Too many people spend way too much time fussing over the details of the first few letters before getting to the end of the word. By that point, they’ve already invested so much time that when they realize they need to change something at the beginning of the word, they’re discouraged and they give up all together. Props for your attention to detail but come on! Don’t over commit too soon and save yourself some stress.

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At this point there are a few things that you can do. A lot of people use tracing paper to trace over their sketches and refine their type. This is the point where details begin to be added in - things like serifs, flourishes, drop strokes and other miscellaneous nerdy type jargon. Personally, I just lightly erase my sketch to the point where it’s just a ghost on the page. Then I go over the sketch again and again. Refining it more and more after each stroke of the eraser. This process is used if I’m working on a more refined type piece.

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If I’m working with a more rough type style, I’ll draw out the stick figure version of the type, usually with a sharpie pen, then slowly build on those bones, if you will. I’ll thicken the type in the areas that I see fit until I have it where I like it.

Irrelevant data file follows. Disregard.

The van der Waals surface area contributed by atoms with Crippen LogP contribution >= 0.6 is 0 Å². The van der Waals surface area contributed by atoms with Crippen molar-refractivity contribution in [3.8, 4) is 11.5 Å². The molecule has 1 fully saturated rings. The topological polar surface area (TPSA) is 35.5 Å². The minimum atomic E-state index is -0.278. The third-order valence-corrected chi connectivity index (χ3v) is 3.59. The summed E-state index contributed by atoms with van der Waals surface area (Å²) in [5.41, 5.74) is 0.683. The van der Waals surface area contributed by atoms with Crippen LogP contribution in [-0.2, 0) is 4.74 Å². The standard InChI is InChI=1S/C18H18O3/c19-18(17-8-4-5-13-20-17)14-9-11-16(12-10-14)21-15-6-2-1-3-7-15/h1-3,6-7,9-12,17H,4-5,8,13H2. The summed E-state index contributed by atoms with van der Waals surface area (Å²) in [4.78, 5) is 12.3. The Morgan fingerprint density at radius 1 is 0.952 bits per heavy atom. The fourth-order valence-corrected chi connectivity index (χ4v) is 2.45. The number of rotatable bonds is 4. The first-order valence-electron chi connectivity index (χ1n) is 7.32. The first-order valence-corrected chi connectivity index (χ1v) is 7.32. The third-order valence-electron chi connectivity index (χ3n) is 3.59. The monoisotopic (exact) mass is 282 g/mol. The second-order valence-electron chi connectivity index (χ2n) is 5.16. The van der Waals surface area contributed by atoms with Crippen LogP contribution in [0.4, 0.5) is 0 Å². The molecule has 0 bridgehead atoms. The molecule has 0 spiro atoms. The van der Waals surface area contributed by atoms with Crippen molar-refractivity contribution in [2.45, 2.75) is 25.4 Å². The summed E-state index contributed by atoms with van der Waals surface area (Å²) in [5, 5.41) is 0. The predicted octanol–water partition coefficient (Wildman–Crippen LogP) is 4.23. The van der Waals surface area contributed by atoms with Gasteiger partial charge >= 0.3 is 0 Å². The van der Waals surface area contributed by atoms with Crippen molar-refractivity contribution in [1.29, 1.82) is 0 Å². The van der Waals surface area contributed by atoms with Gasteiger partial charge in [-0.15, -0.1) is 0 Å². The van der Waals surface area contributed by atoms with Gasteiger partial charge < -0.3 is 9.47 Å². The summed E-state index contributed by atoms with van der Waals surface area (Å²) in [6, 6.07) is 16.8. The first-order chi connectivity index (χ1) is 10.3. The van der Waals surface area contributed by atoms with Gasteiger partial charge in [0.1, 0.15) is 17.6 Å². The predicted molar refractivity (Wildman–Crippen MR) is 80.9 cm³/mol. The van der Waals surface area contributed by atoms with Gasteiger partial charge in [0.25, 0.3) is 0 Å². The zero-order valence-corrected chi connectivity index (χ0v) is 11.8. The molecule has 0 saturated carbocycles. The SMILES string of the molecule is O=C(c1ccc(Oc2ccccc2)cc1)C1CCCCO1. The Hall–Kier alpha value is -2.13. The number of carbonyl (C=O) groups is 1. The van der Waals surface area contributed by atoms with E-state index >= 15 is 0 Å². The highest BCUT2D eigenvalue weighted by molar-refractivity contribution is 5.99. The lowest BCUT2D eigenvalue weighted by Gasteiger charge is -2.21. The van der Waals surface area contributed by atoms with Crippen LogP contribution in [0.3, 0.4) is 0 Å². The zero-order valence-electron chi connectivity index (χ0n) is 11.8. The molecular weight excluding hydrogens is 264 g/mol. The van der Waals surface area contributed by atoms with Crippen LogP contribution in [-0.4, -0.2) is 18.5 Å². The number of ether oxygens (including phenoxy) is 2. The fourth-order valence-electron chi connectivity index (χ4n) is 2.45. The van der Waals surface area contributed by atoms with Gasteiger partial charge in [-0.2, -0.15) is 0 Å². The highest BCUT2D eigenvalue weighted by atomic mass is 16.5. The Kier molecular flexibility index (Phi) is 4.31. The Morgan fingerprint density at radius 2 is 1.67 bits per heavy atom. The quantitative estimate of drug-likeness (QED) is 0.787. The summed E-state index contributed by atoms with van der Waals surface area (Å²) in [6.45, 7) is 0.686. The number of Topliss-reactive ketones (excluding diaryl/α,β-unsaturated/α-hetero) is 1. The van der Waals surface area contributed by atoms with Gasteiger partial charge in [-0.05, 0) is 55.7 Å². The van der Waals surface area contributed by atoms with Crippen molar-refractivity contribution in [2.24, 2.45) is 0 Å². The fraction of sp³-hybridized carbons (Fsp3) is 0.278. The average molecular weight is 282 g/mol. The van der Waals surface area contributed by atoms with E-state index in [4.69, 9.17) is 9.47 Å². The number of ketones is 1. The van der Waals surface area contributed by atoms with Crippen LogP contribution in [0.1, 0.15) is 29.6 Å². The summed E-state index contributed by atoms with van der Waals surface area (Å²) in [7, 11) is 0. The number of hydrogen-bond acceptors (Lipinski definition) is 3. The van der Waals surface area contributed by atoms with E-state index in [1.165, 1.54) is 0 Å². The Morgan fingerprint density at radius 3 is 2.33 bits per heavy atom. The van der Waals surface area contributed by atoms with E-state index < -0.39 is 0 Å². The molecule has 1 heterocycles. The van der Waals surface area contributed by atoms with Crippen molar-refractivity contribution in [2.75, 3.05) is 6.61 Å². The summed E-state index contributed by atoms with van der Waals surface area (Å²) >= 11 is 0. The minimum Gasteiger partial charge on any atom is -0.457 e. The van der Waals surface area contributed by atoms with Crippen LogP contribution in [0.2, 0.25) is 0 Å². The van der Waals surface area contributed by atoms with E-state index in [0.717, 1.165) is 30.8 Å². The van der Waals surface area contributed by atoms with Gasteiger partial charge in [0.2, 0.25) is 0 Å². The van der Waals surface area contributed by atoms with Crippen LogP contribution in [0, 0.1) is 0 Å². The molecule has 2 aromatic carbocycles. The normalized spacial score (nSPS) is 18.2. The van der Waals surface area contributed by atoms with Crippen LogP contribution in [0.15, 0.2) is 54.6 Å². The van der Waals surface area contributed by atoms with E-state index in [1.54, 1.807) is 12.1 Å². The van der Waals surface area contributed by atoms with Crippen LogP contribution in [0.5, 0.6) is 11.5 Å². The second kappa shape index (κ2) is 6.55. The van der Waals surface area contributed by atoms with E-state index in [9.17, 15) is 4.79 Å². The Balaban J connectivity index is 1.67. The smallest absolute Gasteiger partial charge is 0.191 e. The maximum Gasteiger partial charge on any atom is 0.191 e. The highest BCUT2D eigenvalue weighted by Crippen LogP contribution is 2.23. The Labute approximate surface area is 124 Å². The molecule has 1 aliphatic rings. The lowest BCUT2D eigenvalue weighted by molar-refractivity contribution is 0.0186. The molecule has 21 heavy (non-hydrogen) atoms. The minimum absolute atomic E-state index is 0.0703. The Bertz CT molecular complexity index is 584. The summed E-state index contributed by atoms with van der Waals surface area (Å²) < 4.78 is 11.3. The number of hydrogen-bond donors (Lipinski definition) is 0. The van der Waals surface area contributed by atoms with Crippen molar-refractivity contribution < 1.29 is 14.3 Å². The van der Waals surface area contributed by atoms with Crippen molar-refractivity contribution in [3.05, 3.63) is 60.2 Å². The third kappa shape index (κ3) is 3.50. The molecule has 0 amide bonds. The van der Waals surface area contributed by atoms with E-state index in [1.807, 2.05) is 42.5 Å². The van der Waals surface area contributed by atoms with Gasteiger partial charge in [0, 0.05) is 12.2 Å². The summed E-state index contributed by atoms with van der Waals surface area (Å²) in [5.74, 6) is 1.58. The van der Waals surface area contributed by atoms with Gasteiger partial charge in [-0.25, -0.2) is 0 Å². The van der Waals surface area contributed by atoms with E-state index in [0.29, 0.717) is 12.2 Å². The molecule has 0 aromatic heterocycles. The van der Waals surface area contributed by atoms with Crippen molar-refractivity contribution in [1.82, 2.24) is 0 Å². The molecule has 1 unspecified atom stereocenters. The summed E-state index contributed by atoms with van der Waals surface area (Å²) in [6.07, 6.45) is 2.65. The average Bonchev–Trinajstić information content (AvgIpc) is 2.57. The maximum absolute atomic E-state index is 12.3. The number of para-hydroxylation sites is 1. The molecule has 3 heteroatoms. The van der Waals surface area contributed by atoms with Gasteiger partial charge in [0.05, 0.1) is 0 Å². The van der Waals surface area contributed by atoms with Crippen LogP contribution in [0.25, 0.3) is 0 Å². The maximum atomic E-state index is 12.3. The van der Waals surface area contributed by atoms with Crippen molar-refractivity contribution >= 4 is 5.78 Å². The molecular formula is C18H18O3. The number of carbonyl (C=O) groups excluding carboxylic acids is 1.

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This allows natural little mistakes to happen along the way and forces me to deal with them and work with them as they happen.

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Everything here is basically the basis on which all of my typography work is built on. Every bit of type that I do utilizes everything here that I just told you. Beyond this, if you’re looking to find your style or something that is going to set you apart, my advice would be to stop spending so much time looking at things that will make you blend in. It’s kind of funny if you think about it. Inspiration is great but we spend so much time looking at it and telling ourselves that this is how we’re going to find the thing that is going to make us unique. Just do what you do! No one can tell you how to create work that is purely you but you. Look at enough inspiration to get your creative juices flowing but know when put it away. Draw from memory and don’t try to replicate things line for line if you can help it. The mistakes that you make along the way are mistakes that only you are going to make in the unique way that you make them. As long as you are constantly working to sharpen your skill, those mistakes will slowly become less or rather more matured.